Freedom of the Press 2013 - New Zealand
|Publication Date||10 October 2013|
|Cite as||Freedom House, Freedom of the Press 2013 - New Zealand, 10 October 2013, available at: http://www.refworld.org/docid/52677ba7f2.html [accessed 25 July 2017]|
|Disclaimer||This is not a UNHCR publication. UNHCR is not responsible for, nor does it necessarily endorse, its content. Any views expressed are solely those of the author or publisher and do not necessarily reflect those of UNHCR, the United Nations or its Member States.|
Press Status: Free
Press Freedom Score: 16
Legal Environment: 3
Political Environment: 7
Economic Environment: 6
Press freedom in New Zealand is guaranteed by convention and statute rather than constitutional right, and it is supplemented by freedom of information legislation passed in 1982. Sedition legislation was abolished in 2007. The media are generally regarded as free and independent, and concerns about press freedom in the country eased during 2012 after a relatively troubled 2011. However, in March 2012 the parliament passed the controversial Search and Surveillance Act, which forces journalists to answer police questions, identify sources, and hand over notes and other documents. Breaches of the law carry penalties of up to one year in jail. While Justice Minister Judith Collins insisted that the law was necessary to bring "order, certainty, clarity, and consistency" to outdated laws, opponents derided it as a step toward a police state. The opposition Labor Party said it would seek to repeal provisions in the law that allowed the police's Serious Fraud Office to raid media offices without a warrant.
The New Zealand Law Commission released two reports in December 2011 and June 2012 that made preliminary suggestions for reform of the regulatory environment for the media, including extending the legal rights and responsibilities of news media to online outlets. The commission proposed replacing the statutory Broadcasting Standards Authority (BSA), which currently regulates all traditional broadcasters, and the industry-based Press Council (NZPC), which regulates print media, with a new regulator that would cover all forms of media, including online outlets, and would be independent of both the government and the media industry. At the end of 2012, New Zealand media were preparing to preempt the recommendations by establishing an online media self-regulator, the Online Media Standards Authority (OMSA).
Journalists are generally able to cover the news freely, and physical attacks or threats against the media are rare. There were no reports of physical harassment or assault against journalists during 2012. However, several incidents in 2011 had raised concerns about political interference with media content, including searches at multiple media offices for a controversial recording of a meeting involving Prime Minister John Key, considerable political pressure on an investigative reporter for his work on New Zealand troops handing over prisoners to U.S. forces in Afghanistan, and a 10-day ban on a newspaper's use of its press office in the parliamentary complex after it published a photograph of a protester in the public gallery, in violation of standing parliamentary rules.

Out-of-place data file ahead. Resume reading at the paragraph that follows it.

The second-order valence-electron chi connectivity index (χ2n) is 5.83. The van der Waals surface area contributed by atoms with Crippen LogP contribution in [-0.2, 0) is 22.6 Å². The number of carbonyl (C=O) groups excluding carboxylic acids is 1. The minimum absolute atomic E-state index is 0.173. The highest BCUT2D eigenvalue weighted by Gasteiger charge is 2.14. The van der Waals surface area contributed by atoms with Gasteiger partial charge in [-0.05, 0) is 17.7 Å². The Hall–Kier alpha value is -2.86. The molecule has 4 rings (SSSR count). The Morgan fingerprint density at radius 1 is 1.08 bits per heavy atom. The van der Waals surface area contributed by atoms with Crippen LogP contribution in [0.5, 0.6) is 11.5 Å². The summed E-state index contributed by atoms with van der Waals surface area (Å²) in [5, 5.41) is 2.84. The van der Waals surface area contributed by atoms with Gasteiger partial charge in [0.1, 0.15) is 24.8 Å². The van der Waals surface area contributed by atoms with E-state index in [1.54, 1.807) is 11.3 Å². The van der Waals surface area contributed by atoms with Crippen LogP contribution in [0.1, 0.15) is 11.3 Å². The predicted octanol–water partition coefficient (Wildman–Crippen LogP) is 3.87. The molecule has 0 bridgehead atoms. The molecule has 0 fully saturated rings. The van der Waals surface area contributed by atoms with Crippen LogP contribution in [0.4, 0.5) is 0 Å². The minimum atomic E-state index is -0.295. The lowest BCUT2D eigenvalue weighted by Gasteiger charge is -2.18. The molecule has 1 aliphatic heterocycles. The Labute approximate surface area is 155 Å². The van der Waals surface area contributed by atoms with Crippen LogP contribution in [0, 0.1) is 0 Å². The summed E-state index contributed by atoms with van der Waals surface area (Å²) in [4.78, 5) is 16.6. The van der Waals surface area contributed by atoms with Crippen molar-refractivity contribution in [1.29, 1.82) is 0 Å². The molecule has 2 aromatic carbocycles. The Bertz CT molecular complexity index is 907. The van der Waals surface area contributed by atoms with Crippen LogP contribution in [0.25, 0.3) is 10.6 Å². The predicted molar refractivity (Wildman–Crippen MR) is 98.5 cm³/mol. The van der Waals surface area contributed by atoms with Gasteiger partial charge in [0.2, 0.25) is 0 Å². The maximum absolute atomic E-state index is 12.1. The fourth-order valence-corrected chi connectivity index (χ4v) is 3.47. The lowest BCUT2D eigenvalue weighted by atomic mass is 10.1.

New Zealand has two state-owned broadcasting corporations, Television New Zealand (TVNZ) and Radio New Zealand, but the vast majority of print and broadcast media ownership is private. Australian-owned companies control a substantial portion of the print sector. Fairfax Media Limited boasts almost 48 percent of daily newspaper circulation. The country's largest and most influential daily newspaper, the New Zealand Herald, and a string of smaller provincial and suburban newspapers are owned by another Australian firm, APN News & Media. TVNZ has promoted increasing collaboration with the subscription network Sky TV and its free-to-air channel, Prime TV. Another rival, the MediaWorks group, which owns TV3, was given a controversial preferential payment arrangement in 2011 for NZ$43 million (US$34.9 million) in radio frequency fees. Meanwhile, the government-funded Māori Television continues to develop strongly, with its second channel, Te Reo, broadcasting in the indigenous Māori language. In 2011, the New Zealand Press Association cooperative closed after 132 years as the national news agency. However, publishers such as APN and Fairfax have launched a number of new services in an attempt to fill the gap. There are no government restrictions on the internet, which was accessed by nearly 90 percent of the population in 2012.